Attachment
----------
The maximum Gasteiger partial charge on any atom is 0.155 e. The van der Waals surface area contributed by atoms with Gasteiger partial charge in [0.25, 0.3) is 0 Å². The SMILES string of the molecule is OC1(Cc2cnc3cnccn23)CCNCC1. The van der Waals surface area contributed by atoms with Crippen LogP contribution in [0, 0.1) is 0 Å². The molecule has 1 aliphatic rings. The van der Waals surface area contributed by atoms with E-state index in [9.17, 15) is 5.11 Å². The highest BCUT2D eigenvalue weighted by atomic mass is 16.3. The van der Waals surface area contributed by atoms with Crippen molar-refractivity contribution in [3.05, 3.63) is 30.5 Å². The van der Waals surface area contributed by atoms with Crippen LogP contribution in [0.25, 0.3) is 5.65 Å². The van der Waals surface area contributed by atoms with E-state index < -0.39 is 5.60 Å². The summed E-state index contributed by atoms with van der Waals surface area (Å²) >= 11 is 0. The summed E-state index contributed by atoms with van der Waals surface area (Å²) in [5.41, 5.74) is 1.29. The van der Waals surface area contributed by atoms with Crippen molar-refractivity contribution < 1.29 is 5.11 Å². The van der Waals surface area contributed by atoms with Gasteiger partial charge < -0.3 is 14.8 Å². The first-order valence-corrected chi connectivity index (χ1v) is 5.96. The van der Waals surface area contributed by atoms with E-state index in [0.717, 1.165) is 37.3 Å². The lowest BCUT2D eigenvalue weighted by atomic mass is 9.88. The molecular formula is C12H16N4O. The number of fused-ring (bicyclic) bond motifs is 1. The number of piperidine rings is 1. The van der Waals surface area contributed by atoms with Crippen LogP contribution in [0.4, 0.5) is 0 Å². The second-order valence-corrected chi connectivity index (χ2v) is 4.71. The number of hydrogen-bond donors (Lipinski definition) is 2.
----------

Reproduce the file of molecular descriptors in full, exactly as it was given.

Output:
The maximum Gasteiger partial charge on any atom is 0.155 e. The van der Waals surface area contributed by atoms with Gasteiger partial charge in [0.25, 0.3) is 0 Å². The SMILES string of the molecule is OC1(Cc2cnc3cnccn23)CCNCC1. The van der Waals surface area contributed by atoms with Crippen LogP contribution in [0, 0.1) is 0 Å². The molecule has 1 aliphatic rings. The van der Waals surface area contributed by atoms with E-state index in [9.17, 15) is 5.11 Å². The highest BCUT2D eigenvalue weighted by atomic mass is 16.3. The van der Waals surface area contributed by atoms with Crippen molar-refractivity contribution in [3.05, 3.63) is 30.5 Å². The van der Waals surface area contributed by atoms with Crippen LogP contribution in [0.25, 0.3) is 5.65 Å². The van der Waals surface area contributed by atoms with E-state index < -0.39 is 5.60 Å². The summed E-state index contributed by atoms with van der Waals surface area (Å²) >= 11 is 0. The summed E-state index contributed by atoms with van der Waals surface area (Å²) in [5.41, 5.74) is 1.29. The van der Waals surface area contributed by atoms with Crippen molar-refractivity contribution < 1.29 is 5.11 Å². The van der Waals surface area contributed by atoms with Gasteiger partial charge < -0.3 is 14.8 Å². The first-order valence-corrected chi connectivity index (χ1v) is 5.96. The van der Waals surface area contributed by atoms with E-state index in [0.717, 1.165) is 37.3 Å². The lowest BCUT2D eigenvalue weighted by atomic mass is 9.88. The molecular formula is C12H16N4O. The number of fused-ring (bicyclic) bond motifs is 1. The number of piperidine rings is 1. The van der Waals surface area contributed by atoms with Crippen LogP contribution in [0.4, 0.5) is 0 Å². The second-order valence-corrected chi connectivity index (χ2v) is 4.71. The number of hydrogen-bond donors (Lipinski definition) is 2.